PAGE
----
“The world has made this decision,” he said. “We need to pick up the pace, and thank God Nevada is helping to lead the way.”
In a separate interview, retired U.S. Senator Harry Reid took a more direct stance on clean energy, saying the coal industry was “no longer viable” and that efforts to prop up the carbon-intense fuel industries as “factually meaningless.”
“It’s also one of those things that’s a lot of fluff and no substance, because the industry has already made the choice,” he said. “Because coal is too expensive, economics, not only in the production of electricity (but) also what it does to the environment. So it’s not going to save any jobs. The industry said a long time ago that they’re going with something else.”
Since the clean energy summit started in 2008, the cost of solar panels have plummeted and the deployment of renewables have exceeded expectations. Clean technology has become more attractive to utilities, especially as big corporate customers are increasingly demanding it. In recent years, several large companies, from Apple to Walmart, have pledged to eventually power their businesses with 100 percent renewables.
Companies looking to relocate to Nevada often ask first about the availability of clean energy, Sandoval said. After Google purchased land in Northern Nevada for a future data center, it asked state utility regulators for permission to source 100 percent of its energy from renewables, which the tech giant said was a key factor in its decision-making to expand to Nevada.
These economic dynamics are increasingly dictating long-term energy investments, said Ernest Moniz, a nuclear physicist at MIT who served as former President Obama’s energy secretary.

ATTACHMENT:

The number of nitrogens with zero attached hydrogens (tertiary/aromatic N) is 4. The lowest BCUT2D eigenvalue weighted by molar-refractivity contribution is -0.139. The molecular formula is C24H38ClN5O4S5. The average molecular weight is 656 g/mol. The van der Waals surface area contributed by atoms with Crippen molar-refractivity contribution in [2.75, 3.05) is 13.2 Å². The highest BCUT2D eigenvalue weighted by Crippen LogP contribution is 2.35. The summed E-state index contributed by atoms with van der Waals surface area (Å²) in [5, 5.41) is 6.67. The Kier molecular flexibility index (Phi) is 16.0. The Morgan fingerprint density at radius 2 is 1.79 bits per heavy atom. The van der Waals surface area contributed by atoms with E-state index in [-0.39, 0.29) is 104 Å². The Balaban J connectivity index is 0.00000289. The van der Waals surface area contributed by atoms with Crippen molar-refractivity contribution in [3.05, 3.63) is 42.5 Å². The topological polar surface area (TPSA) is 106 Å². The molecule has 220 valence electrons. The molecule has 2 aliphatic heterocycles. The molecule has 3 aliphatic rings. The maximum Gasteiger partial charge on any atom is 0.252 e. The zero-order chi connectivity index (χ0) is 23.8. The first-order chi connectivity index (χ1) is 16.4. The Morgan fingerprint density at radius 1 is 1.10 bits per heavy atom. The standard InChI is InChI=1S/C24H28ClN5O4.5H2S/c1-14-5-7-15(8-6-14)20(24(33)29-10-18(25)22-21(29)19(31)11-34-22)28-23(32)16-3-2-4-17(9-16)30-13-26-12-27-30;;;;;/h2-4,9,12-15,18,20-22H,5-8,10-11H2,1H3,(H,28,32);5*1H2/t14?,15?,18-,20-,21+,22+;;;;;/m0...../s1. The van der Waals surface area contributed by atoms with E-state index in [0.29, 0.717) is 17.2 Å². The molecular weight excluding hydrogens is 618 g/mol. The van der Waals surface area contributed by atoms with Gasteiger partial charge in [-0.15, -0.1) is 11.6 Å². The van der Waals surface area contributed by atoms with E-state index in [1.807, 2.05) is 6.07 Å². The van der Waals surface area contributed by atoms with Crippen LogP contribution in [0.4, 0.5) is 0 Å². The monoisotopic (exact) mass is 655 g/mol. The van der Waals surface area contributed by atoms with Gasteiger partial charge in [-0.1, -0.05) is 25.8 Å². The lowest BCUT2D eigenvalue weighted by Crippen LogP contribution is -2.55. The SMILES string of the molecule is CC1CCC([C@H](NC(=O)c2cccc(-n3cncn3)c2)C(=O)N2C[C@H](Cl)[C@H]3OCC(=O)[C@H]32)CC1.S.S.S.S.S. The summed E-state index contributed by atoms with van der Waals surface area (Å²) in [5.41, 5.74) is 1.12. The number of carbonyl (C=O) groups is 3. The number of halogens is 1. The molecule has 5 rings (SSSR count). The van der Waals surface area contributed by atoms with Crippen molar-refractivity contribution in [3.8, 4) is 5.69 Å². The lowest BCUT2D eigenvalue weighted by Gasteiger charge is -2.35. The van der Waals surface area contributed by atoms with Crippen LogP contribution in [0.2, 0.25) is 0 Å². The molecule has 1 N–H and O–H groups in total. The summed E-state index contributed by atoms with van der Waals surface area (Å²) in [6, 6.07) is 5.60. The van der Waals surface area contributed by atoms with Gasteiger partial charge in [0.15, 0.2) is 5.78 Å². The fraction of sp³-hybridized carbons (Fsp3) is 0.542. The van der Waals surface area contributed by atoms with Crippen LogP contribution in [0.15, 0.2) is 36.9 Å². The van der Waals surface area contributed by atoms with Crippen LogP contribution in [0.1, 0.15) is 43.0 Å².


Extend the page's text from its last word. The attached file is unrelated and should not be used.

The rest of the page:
Even some opponents of Obama-era regulations like the Clean Power Plan have conceded that the future will be one with lower carbon. Moniz cited a New York Times article that quoted a top utilities regulator in Arkansas who said “ultimately regulations on carbon are coming.” When faced with these types of projections, Moniz said utilities and private companies would be “crazy” to bet on a high-carbon future.
“Let’s face it, just about everyone understands,” he said. “We know where we’re going.”
He shared Gore’s optimism on switching to clean energy but emphasized the importance of de-carbonization in other sectors like transportation.
In 2016, the Nevada Division of Environmental Protection released a report looking at emissions by sector. It found that in 2013 the power and transportation sectors accounted for 34 percent and 33 percent of the state’s greenhouse gas emissions.
Deep de-carbonization, according to Moniz, will require more innovation and he urged Congress to protect research and development funding from proposed budget cuts.
“We need other breakthroughs,” he told Axios reporter Amy Harder during one of the sessions.
Although the conference focused on clean energy in the power sector, it touched upon how new technology is making transportation more efficient with a presentation from Tina Quigley, the general manager of the Regional Transportation Commission of Southern Nevada.
The conference also touched upon energy efficiency. Baker, who was elected governor of Massachusetts in 2014, touted his state’s record in using incentives and targets to encourage utilities and residents to draw less power from the grid. Another panel looked at efficiency within buildings and opportunities to use data to make better choices about energy use.
“What I’m excited about the technologies in energy management is that we will use less electricity to have the same level of comfort and enjoyment we have in our day-to-day lives,” said Cindy Ortega, chief sustainability officer for MGM Resorts.
“I think clean energy is an irresistible force,” Sandoval said at the end of his panel. “I think it’s going to become so pervasive that we won’t need to have a clean energy summit.”
“We’ll just have an energy summit,” Baker joked. “That’s right,” Sandoval responded.